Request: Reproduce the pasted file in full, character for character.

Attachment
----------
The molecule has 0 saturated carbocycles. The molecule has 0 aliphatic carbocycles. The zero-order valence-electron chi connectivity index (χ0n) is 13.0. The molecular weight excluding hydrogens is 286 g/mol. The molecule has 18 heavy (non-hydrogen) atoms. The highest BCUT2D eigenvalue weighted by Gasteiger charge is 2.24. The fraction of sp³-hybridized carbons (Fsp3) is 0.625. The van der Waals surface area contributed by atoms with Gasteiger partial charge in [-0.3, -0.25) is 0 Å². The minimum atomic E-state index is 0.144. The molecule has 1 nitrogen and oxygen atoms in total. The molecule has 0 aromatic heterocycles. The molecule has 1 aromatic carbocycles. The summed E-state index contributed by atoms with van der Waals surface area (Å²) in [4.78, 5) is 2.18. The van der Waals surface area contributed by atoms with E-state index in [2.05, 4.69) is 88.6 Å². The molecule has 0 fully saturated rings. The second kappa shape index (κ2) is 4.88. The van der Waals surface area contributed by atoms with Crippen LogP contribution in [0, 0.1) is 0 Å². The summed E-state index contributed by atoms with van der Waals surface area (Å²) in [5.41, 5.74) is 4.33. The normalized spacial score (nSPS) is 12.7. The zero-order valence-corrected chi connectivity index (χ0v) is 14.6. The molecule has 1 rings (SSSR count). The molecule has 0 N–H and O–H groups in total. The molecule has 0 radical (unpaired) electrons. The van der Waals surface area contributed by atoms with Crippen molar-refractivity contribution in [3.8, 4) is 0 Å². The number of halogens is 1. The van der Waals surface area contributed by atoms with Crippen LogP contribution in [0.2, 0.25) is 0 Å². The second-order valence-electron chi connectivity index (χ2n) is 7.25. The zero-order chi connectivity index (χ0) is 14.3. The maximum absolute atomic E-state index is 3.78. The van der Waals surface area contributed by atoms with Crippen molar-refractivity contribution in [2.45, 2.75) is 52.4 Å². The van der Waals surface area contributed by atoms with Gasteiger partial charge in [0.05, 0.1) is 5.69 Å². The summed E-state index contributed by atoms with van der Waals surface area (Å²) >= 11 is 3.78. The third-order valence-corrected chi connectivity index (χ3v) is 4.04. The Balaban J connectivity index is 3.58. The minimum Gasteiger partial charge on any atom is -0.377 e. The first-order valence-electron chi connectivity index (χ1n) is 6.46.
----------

The molecule has 0 saturated carbocycles. The molecule has 0 aliphatic carbocycles. The zero-order valence-electron chi connectivity index (χ0n) is 13.0. The molecular weight excluding hydrogens is 286 g/mol. The molecule has 18 heavy (non-hydrogen) atoms. The highest BCUT2D eigenvalue weighted by Gasteiger charge is 2.24. The fraction of sp³-hybridized carbons (Fsp3) is 0.625. The van der Waals surface area contributed by atoms with Gasteiger partial charge in [-0.3, -0.25) is 0 Å². The minimum atomic E-state index is 0.144. The molecule has 1 nitrogen and oxygen atoms in total. The molecule has 0 aromatic heterocycles. The molecule has 1 aromatic carbocycles. The summed E-state index contributed by atoms with van der Waals surface area (Å²) in [4.78, 5) is 2.18. The van der Waals surface area contributed by atoms with E-state index in [2.05, 4.69) is 88.6 Å². The molecule has 0 fully saturated rings. The second kappa shape index (κ2) is 4.88. The van der Waals surface area contributed by atoms with Crippen LogP contribution in [0, 0.1) is 0 Å². The summed E-state index contributed by atoms with van der Waals surface area (Å²) in [5.41, 5.74) is 4.33. The normalized spacial score (nSPS) is 12.7. The zero-order valence-corrected chi connectivity index (χ0v) is 14.6. The molecule has 1 rings (SSSR count). The molecule has 0 N–H and O–H groups in total. The molecule has 0 radical (unpaired) electrons. The van der Waals surface area contributed by atoms with Crippen molar-refractivity contribution in [3.8, 4) is 0 Å². The number of halogens is 1. The van der Waals surface area contributed by atoms with Crippen LogP contribution in [0.2, 0.25) is 0 Å². The second-order valence-electron chi connectivity index (χ2n) is 7.25. The zero-order chi connectivity index (χ0) is 14.3. The maximum absolute atomic E-state index is 3.78. The van der Waals surface area contributed by atoms with Crippen molar-refractivity contribution in [2.45, 2.75) is 52.4 Å². The van der Waals surface area contributed by atoms with Gasteiger partial charge in [0.05, 0.1) is 5.69 Å². The summed E-state index contributed by atoms with van der Waals surface area (Å²) >= 11 is 3.78. The third-order valence-corrected chi connectivity index (χ3v) is 4.04. The Balaban J connectivity index is 3.58. The minimum Gasteiger partial charge on any atom is -0.377 e. The first-order valence-electron chi connectivity index (χ1n) is 6.46.